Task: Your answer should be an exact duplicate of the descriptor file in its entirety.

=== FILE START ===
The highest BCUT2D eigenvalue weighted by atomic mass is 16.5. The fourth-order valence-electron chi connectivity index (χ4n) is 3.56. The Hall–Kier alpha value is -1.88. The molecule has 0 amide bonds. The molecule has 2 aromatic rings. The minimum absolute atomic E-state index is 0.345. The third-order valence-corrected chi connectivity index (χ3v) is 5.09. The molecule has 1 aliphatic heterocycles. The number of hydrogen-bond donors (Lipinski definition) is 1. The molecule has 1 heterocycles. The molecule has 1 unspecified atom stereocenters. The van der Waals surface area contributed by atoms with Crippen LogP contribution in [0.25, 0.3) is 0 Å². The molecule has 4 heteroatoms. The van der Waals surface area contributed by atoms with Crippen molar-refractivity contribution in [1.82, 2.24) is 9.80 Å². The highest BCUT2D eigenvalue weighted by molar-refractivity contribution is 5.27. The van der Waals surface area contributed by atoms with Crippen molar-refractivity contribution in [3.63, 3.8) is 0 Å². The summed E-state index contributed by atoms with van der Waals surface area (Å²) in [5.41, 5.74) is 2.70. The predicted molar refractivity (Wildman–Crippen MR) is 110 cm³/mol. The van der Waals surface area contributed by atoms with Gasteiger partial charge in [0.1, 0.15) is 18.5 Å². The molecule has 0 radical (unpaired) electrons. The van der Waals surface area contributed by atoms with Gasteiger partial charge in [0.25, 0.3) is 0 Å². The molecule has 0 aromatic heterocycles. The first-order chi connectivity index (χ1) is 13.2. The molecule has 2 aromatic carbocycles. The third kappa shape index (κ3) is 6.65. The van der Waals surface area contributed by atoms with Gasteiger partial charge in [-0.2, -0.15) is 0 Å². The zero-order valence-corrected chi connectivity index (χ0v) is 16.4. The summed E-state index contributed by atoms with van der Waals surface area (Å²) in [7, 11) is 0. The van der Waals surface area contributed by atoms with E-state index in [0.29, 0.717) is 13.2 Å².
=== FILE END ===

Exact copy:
The highest BCUT2D eigenvalue weighted by atomic mass is 16.5. The fourth-order valence-electron chi connectivity index (χ4n) is 3.56. The Hall–Kier alpha value is -1.88. The molecule has 0 amide bonds. The molecule has 2 aromatic rings. The minimum absolute atomic E-state index is 0.345. The third-order valence-corrected chi connectivity index (χ3v) is 5.09. The molecule has 1 aliphatic heterocycles. The number of hydrogen-bond donors (Lipinski definition) is 1. The molecule has 1 heterocycles. The molecule has 1 unspecified atom stereocenters. The van der Waals surface area contributed by atoms with Crippen LogP contribution in [0.25, 0.3) is 0 Å². The molecule has 4 heteroatoms. The van der Waals surface area contributed by atoms with Crippen molar-refractivity contribution in [1.82, 2.24) is 9.80 Å². The highest BCUT2D eigenvalue weighted by molar-refractivity contribution is 5.27. The van der Waals surface area contributed by atoms with Crippen molar-refractivity contribution in [3.63, 3.8) is 0 Å². The summed E-state index contributed by atoms with van der Waals surface area (Å²) in [5.41, 5.74) is 2.70. The predicted molar refractivity (Wildman–Crippen MR) is 110 cm³/mol. The van der Waals surface area contributed by atoms with Gasteiger partial charge in [0.1, 0.15) is 18.5 Å². The molecule has 0 radical (unpaired) electrons. The van der Waals surface area contributed by atoms with Gasteiger partial charge in [0.25, 0.3) is 0 Å². The molecule has 0 aromatic heterocycles. The first-order chi connectivity index (χ1) is 13.2. The molecule has 2 aromatic carbocycles. The third kappa shape index (κ3) is 6.65. The van der Waals surface area contributed by atoms with Gasteiger partial charge in [-0.2, -0.15) is 0 Å². The zero-order valence-corrected chi connectivity index (χ0v) is 16.4. The summed E-state index contributed by atoms with van der Waals surface area (Å²) in [7, 11) is 0. The van der Waals surface area contributed by atoms with E-state index in [0.29, 0.717) is 13.2 Å².